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Tuesday, 16 June 2015

Monarchy in the United States: validity is king, for patents at any rate

The IPBC Global 2015 Intellectual Property Business Conference is being this year in the Palace Hotel, San Francisco, to the delight of its close-on-700 participants. The first three sessions, two plenaries dealing respectively with patent sales and purchases and inventor-entrepreneurs, have been posted on the IP Finance blog here and here, together with a report on the breakout session dealing with small businesses, here. This post deals with a more mainstream IP topic, patent validity, which was the subject of the "Validity is king" breakout session. 

Moderator Julia Elvidge (President, Chipworks) opened this session with a review of the America Invents Act (AIA)'s inter partes reviews, asking whether the Patent Trial and Appeal Board (PTAB) was truly a patent-killing board, as former judge Randall Rader had suggested, or whether its initially harsh treatment of patents had mellowed somewhat.  She also adverted to Alice Corporation v CLS [noted on the IPKat here], to which the other speakers would later refer. 

Dana Hayter (Vice president, legal and corporate affairs and associate general counsel, technology licensing, Intel) was first to speak, reviewing at a fairly high level the current patent litigation environment. The new administrative proceedings under the AIA have the effect of slowing down the rate at which deals are struck and tends to reduce the number of naked patent deals (NPDs). Licensors will now have to risk some of their strongest assets before the PTAB. 

Michael Lennon (Partner, Kenyon) then took over. There are more and more opportunities for defendants to challenge the validity of valuable patent assets, he explained, as well as more chances to cite prior art. The USPTO uses a lower standard of proof for invalidating patents than does the District Court, he said, and if patent owners are dragged into inter partes reviews there are more opportunities for defendants to obtain stays -- which is also to their advantage, particularly when it comes to negotiating a settlement. Apparently more than 30 inter partes requests for review have been filed in respect of a single dispute, which gives some idea of their potential impact on a patent owner's prospects for enforcement.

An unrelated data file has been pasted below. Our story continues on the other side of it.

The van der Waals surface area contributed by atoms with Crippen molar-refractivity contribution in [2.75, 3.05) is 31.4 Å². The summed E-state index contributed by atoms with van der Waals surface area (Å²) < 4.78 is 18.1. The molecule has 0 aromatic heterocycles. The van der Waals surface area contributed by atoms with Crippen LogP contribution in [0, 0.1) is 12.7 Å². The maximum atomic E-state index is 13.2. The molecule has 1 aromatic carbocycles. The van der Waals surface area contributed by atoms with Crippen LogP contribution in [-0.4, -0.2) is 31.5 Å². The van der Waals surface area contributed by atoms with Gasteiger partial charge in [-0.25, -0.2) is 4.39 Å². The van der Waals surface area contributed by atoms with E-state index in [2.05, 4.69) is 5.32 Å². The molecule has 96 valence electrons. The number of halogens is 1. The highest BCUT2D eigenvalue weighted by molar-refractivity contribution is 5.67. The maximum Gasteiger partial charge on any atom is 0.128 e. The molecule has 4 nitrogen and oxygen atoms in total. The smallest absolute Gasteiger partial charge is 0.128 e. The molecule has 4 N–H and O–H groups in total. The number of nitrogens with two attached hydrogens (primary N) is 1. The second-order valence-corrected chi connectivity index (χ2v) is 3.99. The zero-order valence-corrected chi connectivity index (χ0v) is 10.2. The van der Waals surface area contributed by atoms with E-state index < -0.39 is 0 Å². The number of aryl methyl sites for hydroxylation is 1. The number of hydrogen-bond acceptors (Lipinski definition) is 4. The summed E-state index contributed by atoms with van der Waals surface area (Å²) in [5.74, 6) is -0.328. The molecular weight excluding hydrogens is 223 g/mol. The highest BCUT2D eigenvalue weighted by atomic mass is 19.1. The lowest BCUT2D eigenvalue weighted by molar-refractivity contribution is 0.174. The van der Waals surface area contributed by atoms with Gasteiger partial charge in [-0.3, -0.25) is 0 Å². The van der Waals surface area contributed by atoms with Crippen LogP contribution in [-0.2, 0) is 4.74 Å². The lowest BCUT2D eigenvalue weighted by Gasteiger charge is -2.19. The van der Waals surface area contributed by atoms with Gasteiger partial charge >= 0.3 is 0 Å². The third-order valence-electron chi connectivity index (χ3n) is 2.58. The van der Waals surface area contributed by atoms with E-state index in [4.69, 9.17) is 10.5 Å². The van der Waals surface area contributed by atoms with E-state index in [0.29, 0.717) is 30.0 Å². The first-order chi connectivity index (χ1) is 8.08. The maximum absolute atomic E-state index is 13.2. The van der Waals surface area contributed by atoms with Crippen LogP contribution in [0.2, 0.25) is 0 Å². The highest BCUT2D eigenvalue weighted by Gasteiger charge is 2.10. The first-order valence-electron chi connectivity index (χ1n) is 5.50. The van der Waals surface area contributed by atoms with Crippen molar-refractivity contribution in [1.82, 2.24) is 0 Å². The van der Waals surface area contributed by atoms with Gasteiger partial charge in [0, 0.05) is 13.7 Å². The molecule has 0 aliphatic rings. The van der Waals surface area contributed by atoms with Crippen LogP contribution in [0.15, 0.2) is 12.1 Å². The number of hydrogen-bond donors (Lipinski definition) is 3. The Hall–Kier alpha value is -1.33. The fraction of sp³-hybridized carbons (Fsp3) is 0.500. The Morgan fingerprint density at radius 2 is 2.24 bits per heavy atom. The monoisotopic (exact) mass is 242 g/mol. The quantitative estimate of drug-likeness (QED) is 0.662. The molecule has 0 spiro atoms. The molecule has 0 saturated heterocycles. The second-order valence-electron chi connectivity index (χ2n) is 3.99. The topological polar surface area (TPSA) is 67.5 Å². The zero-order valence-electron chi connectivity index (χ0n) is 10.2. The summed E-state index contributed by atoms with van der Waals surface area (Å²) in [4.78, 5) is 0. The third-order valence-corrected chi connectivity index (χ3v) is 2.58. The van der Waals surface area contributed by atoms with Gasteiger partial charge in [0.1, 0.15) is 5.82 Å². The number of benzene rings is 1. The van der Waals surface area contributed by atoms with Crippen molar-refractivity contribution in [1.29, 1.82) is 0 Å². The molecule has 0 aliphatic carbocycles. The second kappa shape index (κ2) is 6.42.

Abstract, but still
a recognisable cat?
Micky Minhas (Associate general counsel and head of patent strategy, Microsoft) then spoke on the post-Alice environment in terms of the swing of the pendulum away from software patent grants. A handful of Court of Appeals for the Federal Circuit (CAFC) cases have been even more conservative than Alice, while some other decisions have recognised the patent as covering more than merely an abstract idea. Michael added that it's difficult to characterise things as "abstract" since the word has never been defined and many inventions today that are characterised as functional today would probably have been described as abstract in the past.  Back to Micky, he observed that statistics show that rates of allowances of applications are actually quite sector-specific and don't apply equally across all areas of technology and all types of software.

The final speaker, Laurie Gathman (Principal IP counsel, Philips Intellectual Property & Standards), had performed some research on the survival right of patents following inter partes reviews. Once the battleground was the infringement trial, but now the focus has turned to PTAB invalidity proceedings.  Now the proportion of of successful invalidity claims has fallen and at present around 55% of patent claims survive. In the European Patent Office, in contrast, around one third of patents are held invalid, one third amended and one third upheld as they are.  As the dust settles, it may be seen that the initial death rate of US patents was related to weak patents. It's worth a patent owner concentrating its efforts on attacks on its patents at the inter partes review stage, since there are page-limits on the challenges at that stage, Laurie added. The US scenario now rather resembles the bifurcated system which is currently familiar in parts of Europe. 

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